China Moves to Protect Young Online Gamers

June 22, 2010 -

Beginning August 1, online game operators in China will be forced to take a series of steps to protect online gamers under the age of 18 from inappropriate content and selling or buying items using virtual currency.

According to the Xinhua News Agency, online games created for minors will have to lose any content that would lead to “imitation of behavior that violates social morals and the law.” The regulations deal with content that is horrifying, cruel or otherwise unwholesome, specifically any portrayals of “pornography, cults, superstitions, gambling and violence.”

The virtual currency ban was said to be made possible by a new rule that online game players must register game accounts using their real name.

Gaming operators were also told to “develop techniques that would limit the gaming time of minors in order to prevent addiction, though without specifying what kinds of techniques and a permissible gaming time.”

Bloomberg reported that shares in Tencent Holdings Ltd., described as China’s largest Internet company in terms of market value, and a “leading provider of virtual currency services,” saw its shares fall as much as 5.3 percent after the new regulations were announced.


Comments

Re: China Moves to Protect Young Online Gamers

All this protect the children stuff is mindboggeling. I mean what exactly do children need to be protected from when it comes to video games?

Video games don't sexually molest or violently harass children nor do they cause them to enter an altered or trans like state like alcohol and drugs can do causing them to commit actions which they wouldn't otherwise do in their normal state of mind.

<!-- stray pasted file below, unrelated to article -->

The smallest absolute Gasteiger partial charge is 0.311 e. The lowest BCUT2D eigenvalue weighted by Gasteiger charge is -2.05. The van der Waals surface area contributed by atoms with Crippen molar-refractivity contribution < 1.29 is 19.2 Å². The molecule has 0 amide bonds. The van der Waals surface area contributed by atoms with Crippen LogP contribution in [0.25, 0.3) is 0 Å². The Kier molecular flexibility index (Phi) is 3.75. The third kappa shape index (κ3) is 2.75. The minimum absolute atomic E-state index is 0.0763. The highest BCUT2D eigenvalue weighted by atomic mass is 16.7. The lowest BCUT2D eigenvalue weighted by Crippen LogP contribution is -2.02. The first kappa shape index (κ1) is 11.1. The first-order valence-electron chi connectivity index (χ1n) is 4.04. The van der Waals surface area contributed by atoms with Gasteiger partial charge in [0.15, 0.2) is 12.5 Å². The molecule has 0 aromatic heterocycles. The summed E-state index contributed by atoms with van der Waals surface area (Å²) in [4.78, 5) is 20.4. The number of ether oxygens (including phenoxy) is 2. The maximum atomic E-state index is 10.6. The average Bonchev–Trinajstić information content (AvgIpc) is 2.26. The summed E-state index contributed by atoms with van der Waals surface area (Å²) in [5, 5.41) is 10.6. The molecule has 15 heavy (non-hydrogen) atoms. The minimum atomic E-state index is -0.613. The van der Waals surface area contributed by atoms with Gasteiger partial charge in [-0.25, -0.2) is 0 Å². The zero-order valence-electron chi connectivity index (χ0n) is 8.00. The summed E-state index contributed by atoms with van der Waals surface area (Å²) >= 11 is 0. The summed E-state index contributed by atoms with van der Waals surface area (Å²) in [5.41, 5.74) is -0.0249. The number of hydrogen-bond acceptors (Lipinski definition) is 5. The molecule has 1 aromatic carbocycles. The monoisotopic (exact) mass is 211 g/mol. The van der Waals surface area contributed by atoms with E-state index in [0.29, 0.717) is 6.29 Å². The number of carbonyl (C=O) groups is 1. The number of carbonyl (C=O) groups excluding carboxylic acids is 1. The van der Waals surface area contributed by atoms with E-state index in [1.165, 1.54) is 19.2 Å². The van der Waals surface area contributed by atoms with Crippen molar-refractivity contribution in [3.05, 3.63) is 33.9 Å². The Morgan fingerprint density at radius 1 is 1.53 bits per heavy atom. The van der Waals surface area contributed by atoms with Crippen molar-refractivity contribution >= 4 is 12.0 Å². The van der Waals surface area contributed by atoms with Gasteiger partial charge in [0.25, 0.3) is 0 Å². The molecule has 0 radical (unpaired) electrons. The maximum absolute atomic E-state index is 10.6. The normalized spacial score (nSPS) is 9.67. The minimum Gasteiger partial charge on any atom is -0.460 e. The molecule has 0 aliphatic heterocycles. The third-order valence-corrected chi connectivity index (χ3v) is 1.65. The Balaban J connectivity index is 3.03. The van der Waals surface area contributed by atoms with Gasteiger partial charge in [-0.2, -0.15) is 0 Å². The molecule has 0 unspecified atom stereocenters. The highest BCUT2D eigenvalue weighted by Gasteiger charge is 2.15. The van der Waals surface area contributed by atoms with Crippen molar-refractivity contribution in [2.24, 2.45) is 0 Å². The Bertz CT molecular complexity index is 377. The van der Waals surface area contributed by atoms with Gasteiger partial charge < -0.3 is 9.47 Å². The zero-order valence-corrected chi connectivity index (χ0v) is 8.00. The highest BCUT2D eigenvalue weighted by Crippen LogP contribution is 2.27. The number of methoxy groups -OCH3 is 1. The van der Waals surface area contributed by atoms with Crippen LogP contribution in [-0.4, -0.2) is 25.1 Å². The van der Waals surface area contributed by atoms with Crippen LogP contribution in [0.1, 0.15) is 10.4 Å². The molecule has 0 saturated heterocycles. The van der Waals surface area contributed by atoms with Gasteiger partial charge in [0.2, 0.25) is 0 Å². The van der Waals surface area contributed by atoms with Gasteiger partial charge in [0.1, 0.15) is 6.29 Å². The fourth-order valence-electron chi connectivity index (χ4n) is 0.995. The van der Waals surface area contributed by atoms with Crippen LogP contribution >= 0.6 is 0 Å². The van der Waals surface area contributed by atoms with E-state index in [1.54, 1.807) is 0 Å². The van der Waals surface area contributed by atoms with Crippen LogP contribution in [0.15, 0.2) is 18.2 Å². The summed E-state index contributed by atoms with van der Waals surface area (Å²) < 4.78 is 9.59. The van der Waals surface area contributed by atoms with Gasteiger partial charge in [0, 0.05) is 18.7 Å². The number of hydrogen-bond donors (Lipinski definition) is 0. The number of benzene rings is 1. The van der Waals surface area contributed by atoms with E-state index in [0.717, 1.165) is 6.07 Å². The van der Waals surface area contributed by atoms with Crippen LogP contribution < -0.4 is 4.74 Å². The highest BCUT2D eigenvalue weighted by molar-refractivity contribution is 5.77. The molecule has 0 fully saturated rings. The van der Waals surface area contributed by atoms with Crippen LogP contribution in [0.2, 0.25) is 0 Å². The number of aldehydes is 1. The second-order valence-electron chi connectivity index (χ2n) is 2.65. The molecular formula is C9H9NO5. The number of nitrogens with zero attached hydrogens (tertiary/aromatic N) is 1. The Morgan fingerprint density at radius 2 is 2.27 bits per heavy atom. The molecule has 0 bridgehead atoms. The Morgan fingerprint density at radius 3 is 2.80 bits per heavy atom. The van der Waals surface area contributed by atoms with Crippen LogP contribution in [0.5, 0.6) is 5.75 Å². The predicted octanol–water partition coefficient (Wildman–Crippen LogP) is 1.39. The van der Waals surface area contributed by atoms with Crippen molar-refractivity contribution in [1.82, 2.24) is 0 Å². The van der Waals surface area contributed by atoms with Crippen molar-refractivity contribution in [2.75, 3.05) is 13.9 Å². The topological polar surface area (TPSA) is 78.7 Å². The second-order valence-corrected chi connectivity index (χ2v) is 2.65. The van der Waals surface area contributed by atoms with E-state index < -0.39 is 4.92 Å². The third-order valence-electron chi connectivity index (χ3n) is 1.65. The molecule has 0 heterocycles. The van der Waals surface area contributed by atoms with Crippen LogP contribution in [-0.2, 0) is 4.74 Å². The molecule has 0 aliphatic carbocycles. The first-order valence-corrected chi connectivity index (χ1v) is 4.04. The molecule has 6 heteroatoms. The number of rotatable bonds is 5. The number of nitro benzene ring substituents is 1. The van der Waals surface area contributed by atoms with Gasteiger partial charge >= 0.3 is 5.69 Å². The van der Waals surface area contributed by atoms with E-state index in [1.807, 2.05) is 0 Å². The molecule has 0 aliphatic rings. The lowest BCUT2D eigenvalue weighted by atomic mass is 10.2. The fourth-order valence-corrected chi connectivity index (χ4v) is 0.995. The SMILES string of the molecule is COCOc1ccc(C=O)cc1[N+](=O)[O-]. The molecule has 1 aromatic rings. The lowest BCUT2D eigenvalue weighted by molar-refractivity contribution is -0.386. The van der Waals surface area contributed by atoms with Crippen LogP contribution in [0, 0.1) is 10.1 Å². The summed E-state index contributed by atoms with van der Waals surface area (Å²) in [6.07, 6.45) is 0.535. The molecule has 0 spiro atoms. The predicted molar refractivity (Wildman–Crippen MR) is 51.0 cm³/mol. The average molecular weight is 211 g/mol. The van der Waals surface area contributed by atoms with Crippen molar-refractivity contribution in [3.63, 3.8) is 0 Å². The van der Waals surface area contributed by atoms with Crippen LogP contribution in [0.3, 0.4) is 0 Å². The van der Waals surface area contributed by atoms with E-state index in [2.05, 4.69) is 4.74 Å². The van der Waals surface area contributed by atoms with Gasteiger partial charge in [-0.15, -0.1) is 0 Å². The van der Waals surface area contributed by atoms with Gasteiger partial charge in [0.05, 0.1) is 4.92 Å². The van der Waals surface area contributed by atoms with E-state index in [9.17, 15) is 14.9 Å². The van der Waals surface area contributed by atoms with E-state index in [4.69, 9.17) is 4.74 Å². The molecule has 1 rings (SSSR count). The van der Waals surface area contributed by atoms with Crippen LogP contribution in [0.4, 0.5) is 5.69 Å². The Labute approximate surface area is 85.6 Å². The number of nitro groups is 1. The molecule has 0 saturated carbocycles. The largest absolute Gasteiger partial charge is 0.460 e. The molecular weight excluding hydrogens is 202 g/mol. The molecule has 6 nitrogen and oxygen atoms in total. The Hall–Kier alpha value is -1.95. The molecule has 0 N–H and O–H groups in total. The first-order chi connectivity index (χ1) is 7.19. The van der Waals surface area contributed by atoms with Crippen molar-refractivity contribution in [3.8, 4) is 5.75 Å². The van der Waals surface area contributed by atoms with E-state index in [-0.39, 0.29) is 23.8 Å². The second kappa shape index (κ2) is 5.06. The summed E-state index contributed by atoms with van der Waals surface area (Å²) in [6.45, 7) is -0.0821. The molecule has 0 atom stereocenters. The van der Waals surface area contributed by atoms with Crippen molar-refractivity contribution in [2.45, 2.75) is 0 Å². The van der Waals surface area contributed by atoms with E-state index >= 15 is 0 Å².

It seems to me to be nothing more then an indirect form of state-based thought and mind control. The nanny-state doesn't like the ideas and messages presented in the games so they want to restrict access to them. Of course this is China which has no Freedom of Speech or Expression so I guess my point is moot.

 "No law means no law" - Supreme Court Justice Hugo Black on the First Amendment

"No law means no law" - Supreme Court Justice Hugo Black on the First Amendment

Re: China Moves to Protect Young Online Gamers

When I imported Siren from Hong Kong it came with a BIG sticker on it saying "18 and over don't play infront of, sell, lend, hire etc this game to anyone under the age of 18."

Re: China Moves to Protect Young Online Gamers

...specifically any portrayals of “pornography, cults, superstitions, gambling and violence.”

 

So, for game content for minors, they just banned... everything?

Re: China Moves to Protect Young Online Gamers

Since if you look hard enough you can fidn that in, anything, seems like it.

 
Forgot your password?
Username :
Password :

Shout box

You're not permitted to post shouts.
Matthew WilsonI updated to a clean instill of windows 10.07/29/2015 - 2:36am
Mattsworknameargue that it's wrong, but then please admit it's wrong on ALL Fronts07/29/2015 - 2:06am
MattsworknameTechnoGeek: It's actually NOT, but it is a method used all across the specturm. See Rush limbaugh, MSNBC, Shawn hannity, etc etc, how many compagns have been brought up to try and shut them down by going after there advertisers. It's fine if you wanna07/29/2015 - 2:05am
Mattsworknamediscussed, while not what I liked and not the methods I wanted to see used, were , in a sense, the effort of thsoe game consuming masses to hold what they felt was supposed to be there press accountable for what many of them felt was Betrayal07/29/2015 - 2:03am